Mumbai: Indian airlines could order up to 250 aircraft in 2016 as the country is expected to clock double-digit passenger traffic growth.
According to a report by aviation consultancy Capa, released on Friday, full-service airline Vistara, run by Tata SIA Airlines Ltd, could place firm orders for up to 100 aircraft, while low-cost airline SpiceJet Ltd is considering an order of up to 150 aircraft.
State-run Air India Ltd was evaluating an order for 50 Airbus A320neos but this has been shelved for now, the report said.
Instead, Air India is likely to expand its fleet by leasing a combination of A320s, ATRs and 737-800s (for its low-fare international airline Air India Express), with a decision likely by the end of FY2017.
“Planned start-up carrier Premier Airways is expected to place an order for 40 narrow-bodies in 3Q or 4Q of FY2017. A number of regional airlines are preparing to launch but any meaningful capacity impact is unlikely until late FY2017. However, one large joint venture airline with pan-India and international ambitions is also in the pipeline,” the Capa report said, without disclosing details of the new airline.
India’s domestic traffic soared 21.8% in April, marking the 20th month of double-digit traffic growth and the 13th consecutive month in which it has led domestic markets the world over.
According to International Air Transport Association (IATA), which represents some 260 airlines comprising 83% of global air traffic, the growth in India is being propelled by the comparatively strong economic backdrop as well as by substantial increases in service frequencies.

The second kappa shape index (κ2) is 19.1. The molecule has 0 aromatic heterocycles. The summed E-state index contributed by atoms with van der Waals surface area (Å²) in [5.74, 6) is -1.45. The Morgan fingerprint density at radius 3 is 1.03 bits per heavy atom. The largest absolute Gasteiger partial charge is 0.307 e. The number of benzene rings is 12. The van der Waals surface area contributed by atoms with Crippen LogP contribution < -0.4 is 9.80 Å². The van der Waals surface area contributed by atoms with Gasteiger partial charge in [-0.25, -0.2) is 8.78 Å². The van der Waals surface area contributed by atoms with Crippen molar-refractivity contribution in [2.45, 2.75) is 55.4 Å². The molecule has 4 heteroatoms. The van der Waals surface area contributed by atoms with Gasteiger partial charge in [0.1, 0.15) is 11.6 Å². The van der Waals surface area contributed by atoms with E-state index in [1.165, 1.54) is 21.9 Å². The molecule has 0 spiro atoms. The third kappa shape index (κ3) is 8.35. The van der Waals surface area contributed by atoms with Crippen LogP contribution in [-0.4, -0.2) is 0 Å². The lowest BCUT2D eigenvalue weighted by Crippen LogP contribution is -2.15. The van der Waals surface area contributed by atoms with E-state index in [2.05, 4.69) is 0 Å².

However, balance sheets remain weak in the case of several airlines, and Capa estimates significant capitalisation—almost $2 billion—will be required over the next 12 months, of which Air India will account for $1.3 billion; Jet Airways (India) Ltd $250-300 million; SpiceJet $200 million; Go Airlines (India) Ltd (which runs low-fare airline Go Air) $150 million; and others $100 million.
Even as Capa estimates 15% growth in domestic passengers and 8-10% growth in international passengers, excess capacity can disrupt the current sanity of Indian airlines.
“A failure to maintain pricing discipline is the key risk to improved financials, while fuel and currency risks are ever present. Profitability may come under pressure in FY2017 due to the heightened possibility of discounting,” Capa said.
Some 50-60 aircraft are scheduled for delivery in FY2017.
“Combined with airlines striving to increase aircraft utilisation, airlines may come under pressure to sacrifice yields to fill the resultant capacity,” Capa cautioned.